Mentoring - Paying It Forward
Helping, guiding, advising, and sharing are some of the words that describe mentoring. This complex and multidimensional process with ancient roots has become especially popular over the past 25 years. Mentors engage their protégées in supportive relationships designed to improve awareness, avoid problems, and enrich experiences.
Orthopaedic surgeons have numerous opportunities to be a mentor. In the hospital, a more experienced surgeon may see that a colleague is struggling. This can range from clinical and technical challenges to more practical issues such as balancing family needs or maintaining personal fitness. The struggling surgeon may not be aware that he or she needs, nor feels comfortable asking for, mentorship. In these situations, offering to be a mentor is as simple as asking, “may I help you?” or sharing a personal story of similar adversity. To be successful, the mentor must listen carefully to understand the problems and the strengths of the protégée, and periodically reach out to him or her to stay in touch.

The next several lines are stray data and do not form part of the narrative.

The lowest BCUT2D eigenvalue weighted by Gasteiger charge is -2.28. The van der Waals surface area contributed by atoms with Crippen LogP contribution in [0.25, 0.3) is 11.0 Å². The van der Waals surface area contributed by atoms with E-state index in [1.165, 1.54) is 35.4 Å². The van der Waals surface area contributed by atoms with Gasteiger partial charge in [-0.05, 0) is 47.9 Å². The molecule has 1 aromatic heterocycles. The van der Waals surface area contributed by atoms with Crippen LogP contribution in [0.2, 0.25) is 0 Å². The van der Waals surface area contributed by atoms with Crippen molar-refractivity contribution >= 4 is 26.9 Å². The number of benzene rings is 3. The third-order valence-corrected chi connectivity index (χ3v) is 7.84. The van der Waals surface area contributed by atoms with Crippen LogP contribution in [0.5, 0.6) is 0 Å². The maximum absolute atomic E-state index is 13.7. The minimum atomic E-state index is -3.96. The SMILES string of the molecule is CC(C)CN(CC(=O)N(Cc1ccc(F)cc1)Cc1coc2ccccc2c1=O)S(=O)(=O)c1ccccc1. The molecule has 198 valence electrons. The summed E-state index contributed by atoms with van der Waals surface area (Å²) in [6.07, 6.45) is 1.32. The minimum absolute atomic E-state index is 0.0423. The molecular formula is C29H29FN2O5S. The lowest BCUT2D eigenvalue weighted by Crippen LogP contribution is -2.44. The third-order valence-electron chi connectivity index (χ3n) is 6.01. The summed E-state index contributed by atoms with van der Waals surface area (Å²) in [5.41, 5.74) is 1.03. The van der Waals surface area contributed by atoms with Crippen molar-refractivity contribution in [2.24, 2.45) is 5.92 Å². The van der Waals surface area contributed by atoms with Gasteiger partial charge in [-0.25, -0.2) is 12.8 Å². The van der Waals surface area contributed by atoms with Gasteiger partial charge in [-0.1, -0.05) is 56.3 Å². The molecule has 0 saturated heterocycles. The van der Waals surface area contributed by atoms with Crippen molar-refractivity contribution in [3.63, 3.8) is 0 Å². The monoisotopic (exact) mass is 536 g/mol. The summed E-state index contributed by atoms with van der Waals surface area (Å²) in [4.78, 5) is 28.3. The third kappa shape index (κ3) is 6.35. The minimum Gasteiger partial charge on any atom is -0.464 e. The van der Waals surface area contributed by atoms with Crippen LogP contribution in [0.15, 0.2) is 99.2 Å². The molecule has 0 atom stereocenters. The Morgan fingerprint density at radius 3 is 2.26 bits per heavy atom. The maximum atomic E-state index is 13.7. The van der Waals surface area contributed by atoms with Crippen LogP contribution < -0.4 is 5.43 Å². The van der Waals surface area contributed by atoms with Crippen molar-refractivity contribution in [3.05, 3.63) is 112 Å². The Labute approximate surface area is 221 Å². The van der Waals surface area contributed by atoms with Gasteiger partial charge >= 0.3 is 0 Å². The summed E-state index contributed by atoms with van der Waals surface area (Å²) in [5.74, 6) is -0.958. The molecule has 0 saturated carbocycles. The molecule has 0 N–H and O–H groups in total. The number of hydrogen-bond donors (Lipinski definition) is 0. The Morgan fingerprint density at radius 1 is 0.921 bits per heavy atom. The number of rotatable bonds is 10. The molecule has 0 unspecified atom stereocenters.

Mentoring also spans generations as we entice the best students into our specialty. Volunteering with relevant high school, college, and medical school organizations is an easy way to mentor. When our mentoring yields an improved “next generation” of orthopaedic surgeons, we win.
Milton L. (Chip) Routt, Jr., MD
Dr. Andrew R. Burgess Professor and Endowed Chair
University of Texas Houston McGovern Medical School
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